BC Wildlife Watching: What to See in Spring and Summer 5

BC Wildlife Watching: What to See in Spring and Summer

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Note: This story was originally published in 2018.

Wild creatures can be elusive, and the best encounters are often about timing. When the greenery starts popping up through the melting snow, animals emerge from their winter hiding places. Many give birth to their young, making spring and summer prime time for wildlife watching in BC. This is also the most thrilling season for whale activity.

Just be sure to follow a few important safety precautions. The general rule is to stay back—keep at least 30 m (98 ft) away from all wildlife and farther for predators such as bears . For whale watching, boats and watercraft must stay at least 100 m (328 ft) away from whales and dolphins, and 200 m (656 ft) away from whales that are resting or with calves. Never intervene or feed wild animals. Follow these guidelines to enjoy watching marine animals safely and responsibly.

Have your camera ready! Here’s what to look out for in spring and summer. 

Whales near Victoria on Vancouver Island

An orca whale breaching from the ocean at sunset. Dozens of seagulls are in the sky and surrounding the whale. The rocky shoreline is behind the whale.

An orca whale breaching off Vancouver Island | Tourism Victoria

Travel + Leisure named Victoria one of North America’s best whale watching destinations for a reason. Several varieties of whales frequent the cold coastal waters here consistently from April/May to October, and predatory orcas, or killer whales, are the stars. You can also see sea lions and bald eagles, plus playful dolphins, porpoises, and harbour seals.

The very best time to see pods of orcas, which are actually large dolphins, is in summer when they feed on migrating salmon off the Island’s southern tip. You can spot migrating giant acrobatic humpback whales (May/June and September/October) and gray whales (March and April) en route to Alaska, and small minke whales year round.

Bighorn sheep in Radium Hot SpringsKootenay National Park

Several bighorn sheep in lay in a grassy field on a rocky outcrop.

Bighorn sheep in Radium Hot Springs |

It’s hard not to see wildlife at Radium Hot Springs, thanks to its wetland, valley, and canyon setting at the base of the Rockies. A herd of 150 bighorn sheep are permanent residents, often trotting through town and around the visitor centre from March until early June. In summer, groups of males or females with lambs travel together, and the best time to view them is in the morning or at dusk. You might even meet a few on your way to soak in the natural hot springs.

Other oft-seen critters are deer, elk, bald eagles, grouse, and flocks of gobbling wild turkey—look for toms displaying their showy plumes in spring mating season—and at higher elevations, nimble mountain goats. Return in the fall for the big show: that’s sheep rutting time, when the burly rams butt heads. Fighting for dominance, males charge each other again and again, for hours at a time.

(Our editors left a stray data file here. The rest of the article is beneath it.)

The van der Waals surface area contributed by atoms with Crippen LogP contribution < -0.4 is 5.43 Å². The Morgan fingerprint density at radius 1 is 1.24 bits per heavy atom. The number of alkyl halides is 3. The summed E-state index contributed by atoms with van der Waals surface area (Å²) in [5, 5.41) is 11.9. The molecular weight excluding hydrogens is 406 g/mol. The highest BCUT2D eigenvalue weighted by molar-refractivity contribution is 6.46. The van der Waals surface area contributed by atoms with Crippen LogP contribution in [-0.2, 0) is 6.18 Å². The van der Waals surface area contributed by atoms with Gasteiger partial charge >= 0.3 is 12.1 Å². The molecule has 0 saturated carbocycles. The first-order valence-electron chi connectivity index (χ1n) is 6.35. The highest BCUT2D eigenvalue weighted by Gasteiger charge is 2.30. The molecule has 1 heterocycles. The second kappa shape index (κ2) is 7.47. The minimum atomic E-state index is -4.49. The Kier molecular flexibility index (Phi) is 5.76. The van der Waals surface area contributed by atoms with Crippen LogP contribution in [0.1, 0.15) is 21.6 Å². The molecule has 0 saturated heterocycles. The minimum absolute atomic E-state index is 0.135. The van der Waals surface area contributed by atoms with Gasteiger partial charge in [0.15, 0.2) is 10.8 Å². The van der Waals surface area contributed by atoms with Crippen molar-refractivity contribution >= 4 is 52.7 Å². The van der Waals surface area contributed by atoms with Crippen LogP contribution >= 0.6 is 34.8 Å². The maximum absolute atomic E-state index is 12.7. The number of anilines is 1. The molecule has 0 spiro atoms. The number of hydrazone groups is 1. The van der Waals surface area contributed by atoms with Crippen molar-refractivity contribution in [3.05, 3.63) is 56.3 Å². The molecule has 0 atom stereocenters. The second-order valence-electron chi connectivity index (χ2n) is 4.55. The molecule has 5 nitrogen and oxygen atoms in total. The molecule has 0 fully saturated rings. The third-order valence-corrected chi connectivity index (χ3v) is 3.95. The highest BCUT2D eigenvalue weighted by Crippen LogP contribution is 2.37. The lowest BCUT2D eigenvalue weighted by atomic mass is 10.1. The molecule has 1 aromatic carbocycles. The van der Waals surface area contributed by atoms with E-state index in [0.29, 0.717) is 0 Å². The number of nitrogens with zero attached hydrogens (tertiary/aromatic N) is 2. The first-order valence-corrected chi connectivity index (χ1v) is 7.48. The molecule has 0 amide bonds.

Bears in the North Thompson Valley

Grizzlies and black bears like the temperate and fertile North Thompson Valley, flanked by the Monashee Mountains in BC’s central interior, earning Blue River the nickname Grizzly Bear Alley. Bears are most active when they are just emerging from their dens with cubs in March and April (black bears) or May (grizzlies) to feast on grass, berries, and salmon. You’re likely to come across eagles, osprey, white-tailed deer, trout, and perhaps a retiring moose, as well.

Wells Grey Adventures offers hiking trips of different durations that focus on the unique ecology of Wells Gray Provincial Park. Bears are often spotted right along the park road eating wild asparagus, dandelion roots, and berries.

Bison and Caribou in Northern BC

A caribou cow with her calf along the Alaska Highway at Muncho Lake. The road winds between the mountains and the lake.

A caribou cow with her calf along the Alaska Highway at Muncho Lake, in the Northern Rockies of British Columbia | Andrew Strain

Northern BC is wild—and filled with creatures on land, in the sky, rivers, lakes, and sea. You can see herds of caribou and bison right from the highway in remote parts of the north, in addition to moose and deer, even elusive furry white mountain goats and Dall’s sheep.

Other highlights here are the bald eagles—hundreds in spring and summer near Prince Rupert or the Skeena River—and from a catamaran, grizzlies on Prince Rupert’s coast, especially abundant at the Khutzeymateen sanctuary.

Black Bears and Marmots in Whistler

A mama bear and her two cubs peek out behind the trees looking at the camera.

Bear family on Whistler Mountain | Tourism Whistler/ Michael Allen

About 60 black bears come out of their long winter hibernation in ski/mountain-biking resort Whistler beginning in mid-April, including moms with cubs. Take a 4×4 tour  or a photo safari tour from May to October. Expect grazing bear families and males wooing females from mid-May to mid-July, or see them munching berries in July and August from the PEAK 2 PEAK Gondola.

In summer, bears can be spotted on the alpine hiking and biking trails. Watch for whiskey jacks, too, which like to land on hikers’ outstretched hands, plus frisky chipmunks, deer, and the town’s signature whistling marmots.

Featured image: Orca whales breaching the ocean surface against a treed shoreline | Adrian Dorst

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